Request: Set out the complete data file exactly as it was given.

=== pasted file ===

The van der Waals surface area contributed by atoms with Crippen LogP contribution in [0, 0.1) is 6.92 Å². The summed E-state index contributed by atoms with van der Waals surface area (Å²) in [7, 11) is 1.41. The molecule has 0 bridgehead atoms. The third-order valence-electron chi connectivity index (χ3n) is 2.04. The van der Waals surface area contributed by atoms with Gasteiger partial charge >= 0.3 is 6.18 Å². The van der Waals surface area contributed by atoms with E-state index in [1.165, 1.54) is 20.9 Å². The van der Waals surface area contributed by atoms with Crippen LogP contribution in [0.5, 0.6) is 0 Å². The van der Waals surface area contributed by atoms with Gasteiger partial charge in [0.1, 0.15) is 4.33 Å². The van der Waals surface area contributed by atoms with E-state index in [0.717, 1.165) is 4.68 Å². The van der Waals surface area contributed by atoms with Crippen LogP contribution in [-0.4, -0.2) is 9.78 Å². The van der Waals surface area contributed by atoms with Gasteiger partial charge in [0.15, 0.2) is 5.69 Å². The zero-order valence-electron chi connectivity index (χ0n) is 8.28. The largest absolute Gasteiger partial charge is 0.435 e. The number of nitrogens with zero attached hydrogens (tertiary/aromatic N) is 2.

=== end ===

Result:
The van der Waals surface area contributed by atoms with Crippen LogP contribution in [0, 0.1) is 6.92 Å². The summed E-state index contributed by atoms with van der Waals surface area (Å²) in [7, 11) is 1.41. The molecule has 0 bridgehead atoms. The third-order valence-electron chi connectivity index (χ3n) is 2.04. The van der Waals surface area contributed by atoms with Gasteiger partial charge >= 0.3 is 6.18 Å². The van der Waals surface area contributed by atoms with E-state index in [1.165, 1.54) is 20.9 Å². The van der Waals surface area contributed by atoms with Crippen LogP contribution in [0.5, 0.6) is 0 Å². The van der Waals surface area contributed by atoms with Gasteiger partial charge in [0.1, 0.15) is 4.33 Å². The van der Waals surface area contributed by atoms with E-state index in [0.717, 1.165) is 4.68 Å². The van der Waals surface area contributed by atoms with Crippen LogP contribution in [-0.4, -0.2) is 9.78 Å². The van der Waals surface area contributed by atoms with Gasteiger partial charge in [0.15, 0.2) is 5.69 Å². The zero-order valence-electron chi connectivity index (χ0n) is 8.28. The largest absolute Gasteiger partial charge is 0.435 e. The number of nitrogens with zero attached hydrogens (tertiary/aromatic N) is 2.